R. A. MacAvoy interviews herself.


All ‘About the Author’ pieces I have read have been written in third-person, but also have obviously been written by the writer themselves, merely turning the words ‘I’ to ‘he or ‘she’.  So I decided to make the entire thing transparent – or at least semi-transparent – by being both the person who is supposedly asking questions and the person who is answering them.


So, I begin: – no – it must me that ‘we’ begin:


Tell me how you began to write using the name ‘R.A. MacAvoy’:


It started because of the books I could reach up and pull down from the shelves of the public library.  They were made library-worthy by having been bound in a linen and cardboard frame with a spine so strong it would never need a chiropractor.  They were covered all over with a wax, or resin, or epoxy so durable they could survive years of being leaped upon and dragged down by hands like mine.  The words along the spine also had to be heavy, enduring and as minimal as possible, even though they always seemed to be gilt to the child I was.

And the writer whose name I saw, was most frequently R.A. Heinlein.  It might have been simply a matter of how high I could jump, or someone who stocked the library being a great fan of his, but I could not but notice the coincidence of the first two initials.  It seemed meaningful to me.  People want coincidences to be meaningful, whether speaking of sun-sign astrology or the answers found to be correct on the school-tests that form our futures.  Later I discovered R.A. Lafferty, and my idea was gelling – it was auspicious to have the initials ‘R’ and ‘A’.  Years down the pike my life was changed by a story written by a man with the initials ‘R A’ Cain, and since the third time is always the charm, it was sealed.  As a writer, I would be R.A. MacAvoy. I’ve never regretted it.


Not even when certain people thought you were inappropriately hiding your sex?  As though ashamed to be female?


Well, that did happen.  Writers like William Tenn, a few decades before, had written under a male pseudonym, thinking their work would not be taken seriously as Science Fiction writers if it were known they were women.  I, also, was wary of being known as ‘Roberta’.  Both because it was a female name and a name I never cared for.  No one could be less a ‘Roberta’ than myself.  I was named after a nineteen-thirties movie with Astaire-Rogers and Irene Dunn and Montgomery Scott.  It wasn’t even a very good movie.  I think my mother simply liked Irene Dunn singing the song Smoke Gets In Your Eyes.  I might as well have been named Smokey.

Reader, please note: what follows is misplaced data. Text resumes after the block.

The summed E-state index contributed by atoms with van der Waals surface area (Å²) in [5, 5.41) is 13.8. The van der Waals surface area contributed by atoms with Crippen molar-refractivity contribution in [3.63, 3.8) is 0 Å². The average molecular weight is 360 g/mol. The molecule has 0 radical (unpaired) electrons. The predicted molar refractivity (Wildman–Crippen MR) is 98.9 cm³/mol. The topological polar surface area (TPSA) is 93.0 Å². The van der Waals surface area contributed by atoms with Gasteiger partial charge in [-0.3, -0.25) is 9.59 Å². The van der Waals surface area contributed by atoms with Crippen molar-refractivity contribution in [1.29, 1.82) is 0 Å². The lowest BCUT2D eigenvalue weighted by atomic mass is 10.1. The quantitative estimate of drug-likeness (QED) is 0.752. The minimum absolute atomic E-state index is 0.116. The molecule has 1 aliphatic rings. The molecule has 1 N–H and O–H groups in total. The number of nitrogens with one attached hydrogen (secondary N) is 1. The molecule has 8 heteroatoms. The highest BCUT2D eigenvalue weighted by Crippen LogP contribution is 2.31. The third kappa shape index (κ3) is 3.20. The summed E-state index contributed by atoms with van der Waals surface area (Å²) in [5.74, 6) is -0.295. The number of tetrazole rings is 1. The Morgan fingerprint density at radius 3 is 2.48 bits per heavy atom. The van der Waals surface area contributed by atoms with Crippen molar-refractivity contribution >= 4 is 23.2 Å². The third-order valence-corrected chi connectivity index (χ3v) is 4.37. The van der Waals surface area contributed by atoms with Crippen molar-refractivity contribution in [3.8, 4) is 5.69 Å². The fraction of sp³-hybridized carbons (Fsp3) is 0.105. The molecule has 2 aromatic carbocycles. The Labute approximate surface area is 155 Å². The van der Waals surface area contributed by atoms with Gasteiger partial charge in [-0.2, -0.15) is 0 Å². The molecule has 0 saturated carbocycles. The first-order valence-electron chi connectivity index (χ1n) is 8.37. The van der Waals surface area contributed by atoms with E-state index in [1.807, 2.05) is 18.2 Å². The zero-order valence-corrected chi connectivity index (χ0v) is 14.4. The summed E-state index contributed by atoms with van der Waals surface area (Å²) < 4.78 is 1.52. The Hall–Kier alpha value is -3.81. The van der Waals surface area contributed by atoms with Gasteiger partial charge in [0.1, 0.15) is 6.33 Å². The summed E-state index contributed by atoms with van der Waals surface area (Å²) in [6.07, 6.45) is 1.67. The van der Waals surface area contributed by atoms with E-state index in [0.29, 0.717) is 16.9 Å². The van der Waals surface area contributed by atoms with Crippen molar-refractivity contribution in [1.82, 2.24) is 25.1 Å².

Actually, I was hoping to publish under a name that would conceal as much about my physical self as I could.  A complete barrier.  Impossible to do, I know.  That idea of mine was exploded on the cover of my first book, when Anne McCaffrey wrote a lovely blurb for me beginning ‘Roberta MacAvoy . . . ‘  The  idea went up in smoke.  Smoke, again.

But my publishing pseudonym was not only an attempt to cover-over my being female.  The truth is, that as a writer (or reader) I’ve never identified much as a human being.  Came from reading S.F. from my earliest days, I suppose.  I might as well have been an alien.  Or an animal other than primate.  That was the freedom of Speculative Fiction.

The entire goal of being invisible was squelched the first time I had to attend a convention, wearing the Badge.


How did you feel about conventions?  Selling your books in person, as it were?  That whole thing?